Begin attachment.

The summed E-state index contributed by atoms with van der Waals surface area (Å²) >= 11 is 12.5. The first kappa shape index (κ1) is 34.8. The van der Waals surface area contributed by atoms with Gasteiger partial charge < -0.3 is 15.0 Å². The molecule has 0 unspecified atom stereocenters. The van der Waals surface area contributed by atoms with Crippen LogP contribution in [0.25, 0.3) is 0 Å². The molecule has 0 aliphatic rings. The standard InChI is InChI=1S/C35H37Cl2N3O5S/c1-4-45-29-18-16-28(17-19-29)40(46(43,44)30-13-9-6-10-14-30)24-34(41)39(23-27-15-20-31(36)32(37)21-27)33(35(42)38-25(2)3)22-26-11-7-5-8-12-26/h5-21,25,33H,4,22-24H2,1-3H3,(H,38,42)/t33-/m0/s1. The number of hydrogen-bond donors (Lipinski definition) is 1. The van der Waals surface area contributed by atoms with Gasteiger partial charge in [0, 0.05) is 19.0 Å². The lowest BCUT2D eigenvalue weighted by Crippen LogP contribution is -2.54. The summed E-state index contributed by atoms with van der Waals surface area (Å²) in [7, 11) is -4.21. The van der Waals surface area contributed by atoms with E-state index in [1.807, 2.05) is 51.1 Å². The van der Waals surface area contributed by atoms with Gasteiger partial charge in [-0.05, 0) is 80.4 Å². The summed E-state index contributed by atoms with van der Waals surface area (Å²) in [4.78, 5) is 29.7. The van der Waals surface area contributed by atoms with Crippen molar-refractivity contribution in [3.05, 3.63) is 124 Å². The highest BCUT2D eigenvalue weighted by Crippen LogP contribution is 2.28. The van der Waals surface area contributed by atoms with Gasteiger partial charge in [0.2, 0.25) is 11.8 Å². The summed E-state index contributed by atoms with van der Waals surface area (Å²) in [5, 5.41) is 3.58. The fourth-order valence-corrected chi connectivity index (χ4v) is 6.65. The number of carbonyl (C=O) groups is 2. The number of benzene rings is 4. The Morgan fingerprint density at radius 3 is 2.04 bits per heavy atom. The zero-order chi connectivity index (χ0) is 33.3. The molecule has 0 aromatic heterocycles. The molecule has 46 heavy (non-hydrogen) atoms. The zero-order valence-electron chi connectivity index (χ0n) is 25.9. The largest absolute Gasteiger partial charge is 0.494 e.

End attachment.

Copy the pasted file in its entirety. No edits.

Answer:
The summed E-state index contributed by atoms with van der Waals surface area (Å²) >= 11 is 12.5. The first kappa shape index (κ1) is 34.8. The van der Waals surface area contributed by atoms with Gasteiger partial charge < -0.3 is 15.0 Å². The molecule has 0 unspecified atom stereocenters. The van der Waals surface area contributed by atoms with Crippen LogP contribution in [0.25, 0.3) is 0 Å². The molecule has 0 aliphatic rings. The standard InChI is InChI=1S/C35H37Cl2N3O5S/c1-4-45-29-18-16-28(17-19-29)40(46(43,44)30-13-9-6-10-14-30)24-34(41)39(23-27-15-20-31(36)32(37)21-27)33(35(42)38-25(2)3)22-26-11-7-5-8-12-26/h5-21,25,33H,4,22-24H2,1-3H3,(H,38,42)/t33-/m0/s1. The number of hydrogen-bond donors (Lipinski definition) is 1. The van der Waals surface area contributed by atoms with Gasteiger partial charge in [0, 0.05) is 19.0 Å². The lowest BCUT2D eigenvalue weighted by Crippen LogP contribution is -2.54. The summed E-state index contributed by atoms with van der Waals surface area (Å²) in [7, 11) is -4.21. The van der Waals surface area contributed by atoms with E-state index in [1.807, 2.05) is 51.1 Å². The van der Waals surface area contributed by atoms with Gasteiger partial charge in [-0.05, 0) is 80.4 Å². The summed E-state index contributed by atoms with van der Waals surface area (Å²) in [4.78, 5) is 29.7. The van der Waals surface area contributed by atoms with Crippen molar-refractivity contribution in [3.05, 3.63) is 124 Å². The highest BCUT2D eigenvalue weighted by Crippen LogP contribution is 2.28. The van der Waals surface area contributed by atoms with Gasteiger partial charge in [0.2, 0.25) is 11.8 Å². The summed E-state index contributed by atoms with van der Waals surface area (Å²) in [5, 5.41) is 3.58. The fourth-order valence-corrected chi connectivity index (χ4v) is 6.65. The number of carbonyl (C=O) groups is 2. The number of benzene rings is 4. The Morgan fingerprint density at radius 3 is 2.04 bits per heavy atom. The zero-order chi connectivity index (χ0) is 33.3. The molecule has 0 aromatic heterocycles. The molecule has 46 heavy (non-hydrogen) atoms. The zero-order valence-electron chi connectivity index (χ0n) is 25.9. The largest absolute Gasteiger partial charge is 0.494 e.